We need all hands-on deck in Bristol to ensure we can reach net carbon neutrality by 2030 and ensure that marginalised voices are included. What actions could your community take? Share your comments below.

[1] 46.9m (62% of the population) x (5 miles x 364 days) = 85358e10 miles/y). 5mi in a Diesel car (with an average MPG of 51.7) = 1.15kg CO2. 1.15kg x 85358e10 = 12803700000000000 = 12,803,700,000,000 Tonnes CO2. This is not the most sophisticated calculation, and it is unlikely that all of these drivers commute by themselves… but the fact of the matter is that we are polluting a lot of unnecessary CO2.

Supporting Bristol Clean Air Day 2019

The UK celebrated its third Clean Air Day on 20th June 2019, and the ClairCity team were in high demand across Bristol and the media.

Our day started with a morning assembly at Ashton Gate Primary School in South Bristol thanks to Action Greater Bedminster, where 300 keen young air quality scientists had lots of ideas on how to clean up Bristol’s dirty air.

Many thanks to our new friends at Ashton Gate Primary – 300 smart and ready air quality experts with loads of ideas on how we can improve the air we breathe together #CleanAirDay @cleanairdayuk @DayBristol @sbristolvoice

— ClairCity (@ClairCity) June 20, 2019

The children already knew that air pollution was a problem, but they were glad to hear that their location and the traffic calming measures in front of their school meant that their playground was under the legal limit. Worse news was that their city centre was not so safe. They planned to do an air pollution activity using our ClairCity chatterboxes to learn more and take the message home to family and friends.

Heading east

Next stop on our tour was the neighbourhood group St George Breathing Better in East Bristol. We helped them with resources and stickers while they ran a photo action campaign about air pollution in their neighbourhood. The event took place in the Beehive Centre, a busy community centre where Thursday mornings include toddler groups and supported activities for older residents – two of the most vulnerable groups for air pollution.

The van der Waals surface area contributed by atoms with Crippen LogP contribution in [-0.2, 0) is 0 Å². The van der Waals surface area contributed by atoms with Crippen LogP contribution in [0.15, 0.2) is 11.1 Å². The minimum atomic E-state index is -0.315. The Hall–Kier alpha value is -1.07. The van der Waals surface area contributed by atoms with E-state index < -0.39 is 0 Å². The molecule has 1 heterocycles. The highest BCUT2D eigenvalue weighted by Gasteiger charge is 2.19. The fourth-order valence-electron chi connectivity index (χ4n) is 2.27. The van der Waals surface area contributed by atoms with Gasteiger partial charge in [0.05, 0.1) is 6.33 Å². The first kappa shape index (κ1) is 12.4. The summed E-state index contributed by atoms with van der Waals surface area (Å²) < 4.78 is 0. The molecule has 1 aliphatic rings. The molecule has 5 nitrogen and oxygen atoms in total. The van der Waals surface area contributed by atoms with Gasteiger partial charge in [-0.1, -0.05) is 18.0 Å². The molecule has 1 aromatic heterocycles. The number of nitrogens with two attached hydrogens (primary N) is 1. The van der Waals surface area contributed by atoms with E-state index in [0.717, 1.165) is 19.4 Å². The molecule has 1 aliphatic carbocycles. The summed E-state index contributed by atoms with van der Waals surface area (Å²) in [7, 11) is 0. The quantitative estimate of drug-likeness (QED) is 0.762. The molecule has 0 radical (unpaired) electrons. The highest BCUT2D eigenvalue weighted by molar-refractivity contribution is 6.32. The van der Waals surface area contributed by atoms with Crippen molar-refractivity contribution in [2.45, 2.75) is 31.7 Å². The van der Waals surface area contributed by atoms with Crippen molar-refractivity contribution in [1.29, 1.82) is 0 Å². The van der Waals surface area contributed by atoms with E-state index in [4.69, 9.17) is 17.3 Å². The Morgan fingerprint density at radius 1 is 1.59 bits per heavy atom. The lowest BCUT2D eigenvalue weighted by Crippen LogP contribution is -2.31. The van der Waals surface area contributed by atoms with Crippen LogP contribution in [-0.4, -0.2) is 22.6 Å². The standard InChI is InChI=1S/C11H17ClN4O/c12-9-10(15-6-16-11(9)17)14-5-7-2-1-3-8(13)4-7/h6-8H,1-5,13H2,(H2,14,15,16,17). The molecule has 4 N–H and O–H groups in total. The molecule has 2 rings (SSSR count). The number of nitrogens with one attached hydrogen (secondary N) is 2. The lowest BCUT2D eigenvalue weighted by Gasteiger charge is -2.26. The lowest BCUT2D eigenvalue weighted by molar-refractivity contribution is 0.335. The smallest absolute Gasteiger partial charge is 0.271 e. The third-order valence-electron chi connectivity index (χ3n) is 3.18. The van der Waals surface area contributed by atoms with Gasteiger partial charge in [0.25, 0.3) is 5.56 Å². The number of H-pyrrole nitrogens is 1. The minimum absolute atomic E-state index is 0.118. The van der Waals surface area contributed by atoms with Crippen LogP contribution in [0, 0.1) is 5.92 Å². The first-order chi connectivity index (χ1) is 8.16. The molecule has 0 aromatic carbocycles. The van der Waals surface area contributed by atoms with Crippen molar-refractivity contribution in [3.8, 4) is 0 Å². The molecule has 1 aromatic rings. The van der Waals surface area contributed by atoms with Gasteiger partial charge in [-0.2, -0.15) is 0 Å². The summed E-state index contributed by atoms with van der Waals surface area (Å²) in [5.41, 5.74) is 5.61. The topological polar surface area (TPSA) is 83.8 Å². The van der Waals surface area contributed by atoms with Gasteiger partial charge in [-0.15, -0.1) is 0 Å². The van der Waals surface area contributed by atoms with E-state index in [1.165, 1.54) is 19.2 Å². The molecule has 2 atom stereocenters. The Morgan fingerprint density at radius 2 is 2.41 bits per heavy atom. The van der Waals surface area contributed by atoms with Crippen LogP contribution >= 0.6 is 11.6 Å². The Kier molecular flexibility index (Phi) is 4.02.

In the news

While Corra helped with conversations amongst neighbours, Dr Laura De Vito was interviewed on Ujima Radio, a Bristol station that designs content specifically to meet the needs of the African-Carribean and other Black and Minority Ethnic communities. Interviewed by Jasime Ketibuah-Foley, one of Bristol’s previous “Green and Black Ambassadors” for a show also featuring the Mayor of Bristol, Laura explained the links between air pollution and social inequalities.

Elsewhere in the city, Dr Jo Barnes was being interviewed for the regional lunchtime and evening BBC news, and as part of a national piece shown on Channel 4 news.

Sunshine afternoon

Then it was a lunchtime stop off at the Bristol Clean Air Alliance event in Castle Park, where a number of organisations gathered to share information on local air pollution and environmental issues with lunchtime park goers.

In the afternoon, the team hit the town again with representation at Mayor Marvin Rees’ official Clean Air Plan launch and supporting Clean Air Bishopston out on Gloucester Road in North Bristol. Colleagues from the Centre for Transport and Society at UWE Bristol provided key facts, information on transport research and options to the after-work crowd. Our huge thanks to all of the community groups involved in setting up all of the events we visited.

Super happy with our turn out today for

— Bristol Clean Air Day (@DayBristol) June 20, 2019

#cleanairbishopston .. for clean air day …

— The Bishopston Society (@BishSoc) June 20, 2019

If your community would like a visit from an air quality expert for a chat about the situation in Bristol or more information then please get in touch.

Mayor of Bristol promotes ClairCity Skylines

The ClairCity Skylines team with Bristol Mayor Marvin Rees

As part of the launch of ClairCity Skylines, the free game available for download on Android and iOS devices from ClairCity, Bristol’s Mayor Marvin Rees was one of the first players of the game. Alongside UWE Bristol students, he attended the game launch event in The Foundry space at UWE Bristol to test the game and talk with journalists.

Mayor Marvin Rees plays ClairCity Skylines with UWE students

Marvin said: “The ClairCity project’s new game is an exciting and different way of getting people involved in the conversation about air quality. This is a massive issue facing Bristol with our residents and visitors at risk from unacceptable levels of pollution.

“We are working hard to tackle the issue but we need everyone to work together and be aware of what we can all do to contribute to making a positive change. As well as being entertaining, this game will also provide us with an alternative insight into what people might like to see happening in our city to make it a healthier place.”

If you want to try the game, go to our ClairCity Skylines page and download it for free.

Mutual Learning Workshop for Bristol